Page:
In January 2012 I was notified that I had won the Judge’s Prize in the Magma competition 2011 judged by George Szirtes.
The winning poem was “Hummingbird”. It was the first major competition I had won and, being a relative newcomer to the world of poetry (my work did not appear in magazines until quite recently), the win was understandably a tremendous boost for me.
But I want to explain a little about my writing, where it comes from, and how “Hummingbird” was conceived.
I had trained and practiced as a lawyer for several years and so was used to employing language in a fixed and rule-bound way. I only started writing poetry five years ago and it quickly became an attempt at expression which was the polar opposite of my profession. What drew me to writing poems was the fascination of suspending intentionality for the most part and instead to use language to allow creative accidents to take place. There was also recognition on how a poet’s ‘multi-voicedness’ is an important part of what inspires poems. I was born in West London but raised by Sikh Panjabi parents, so I was steeped in the culture of the East. Growing up, poetry for me was all about listening to my father and his friends reciting poems in Urdu off by heart for evening household soirees whilst I passed round the pistachio nuts. The consequence of this hyphenated identity meant that I am naturally drawn to the ghazal forms, being steeped in traditional western forms and poetics.
The beauty of the ghazal is partly its rather intriguing form. If you have ever tried to craft one its fiendishly difficult on the surface, a series of couplets, no enjambments, internal rhyme AND a refrain. But it’s the ghazal’s emotional aspect which is beguiling, the mood of the ghazal being preoccupied with the intensity of loss, melancholy, but lacking the emotional unity that pervades western poetry.
So what has this all to do with my poem “Hummingbird”, written in couplets but clearly not a ghazal? Well, the poem was written after a period of time when I was writing very little but reading lots of poetry, including ghazals by Agha Shahid Ali, Ghalib, and Fiaz Ahmed Fiaz .I then attended an Arvon Course where I began writing a series of poems, quiet, reflective poems and found that the ghazal was the perfect vessel for containing this emotional strain. So “Hummingbird” began life as ghazal. As the poem developed, the form needed to loosen and give way. Many readers of the poem have referred to the poem’s erotic voice, and clearly I can see how the poem can be read in that way, but this was not an intentional act, as with so many poems we write there was no clear trajectory for the poem. The poem dwells on intimacy but the kind that overwhelms and teeters on the brink of colonizing you.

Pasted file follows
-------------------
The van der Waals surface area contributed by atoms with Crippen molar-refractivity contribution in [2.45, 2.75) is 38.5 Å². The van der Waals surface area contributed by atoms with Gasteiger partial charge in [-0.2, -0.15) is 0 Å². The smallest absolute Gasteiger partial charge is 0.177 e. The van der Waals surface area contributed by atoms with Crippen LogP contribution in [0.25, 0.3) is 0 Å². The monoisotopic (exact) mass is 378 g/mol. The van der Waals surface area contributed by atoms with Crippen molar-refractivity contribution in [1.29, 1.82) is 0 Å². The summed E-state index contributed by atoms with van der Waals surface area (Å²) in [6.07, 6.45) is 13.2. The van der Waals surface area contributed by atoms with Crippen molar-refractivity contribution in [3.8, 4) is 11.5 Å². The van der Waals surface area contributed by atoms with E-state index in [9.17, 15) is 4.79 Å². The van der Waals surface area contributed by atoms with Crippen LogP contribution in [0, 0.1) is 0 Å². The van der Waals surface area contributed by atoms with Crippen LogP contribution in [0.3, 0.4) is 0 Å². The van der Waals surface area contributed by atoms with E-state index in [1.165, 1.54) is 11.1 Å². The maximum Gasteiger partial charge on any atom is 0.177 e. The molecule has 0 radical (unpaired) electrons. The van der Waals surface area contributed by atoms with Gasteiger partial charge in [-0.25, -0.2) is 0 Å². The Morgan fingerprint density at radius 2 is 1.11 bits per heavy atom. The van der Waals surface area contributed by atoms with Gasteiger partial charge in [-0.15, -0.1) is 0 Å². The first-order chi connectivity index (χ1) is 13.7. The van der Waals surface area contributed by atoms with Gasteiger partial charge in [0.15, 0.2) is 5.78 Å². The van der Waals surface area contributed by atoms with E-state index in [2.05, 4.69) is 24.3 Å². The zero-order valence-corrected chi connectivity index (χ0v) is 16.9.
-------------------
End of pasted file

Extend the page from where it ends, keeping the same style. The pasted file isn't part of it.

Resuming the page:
Looking back at the poem, it breaks lots of rules and takes quite big risks: the Hummingbird flits around from one disconnected image to the next, which is the ghazal’s influence, I think. It is a poem borne out of cultural connectness with a form, and the growing awareness that one is able to leave it behind if necessary.
by Mona Arshi
Ask the stems in the glass to bend. Let
Your fingers fly, a momentary grasp then
slip into spaces, surge in and out of folds
where breasts begin to curve and rise.
Be God. Press your curing skin to mine,
dissolve and pronounce me. Let my eyes
fall out and embed in the carpet, rooting.
Let my hands arrange the air for you,
braiding. Reluctant sun at the window, open
your eyes burn through the dense haze with
your severe love. Slide open the bone-zip of
my spine, anoint each rigid peak, take my
limbs and fold me over. Here’s my mouth,
hummingbird, linger there, and hold
(Winning poems from the 2011 competition were published in Magma 52)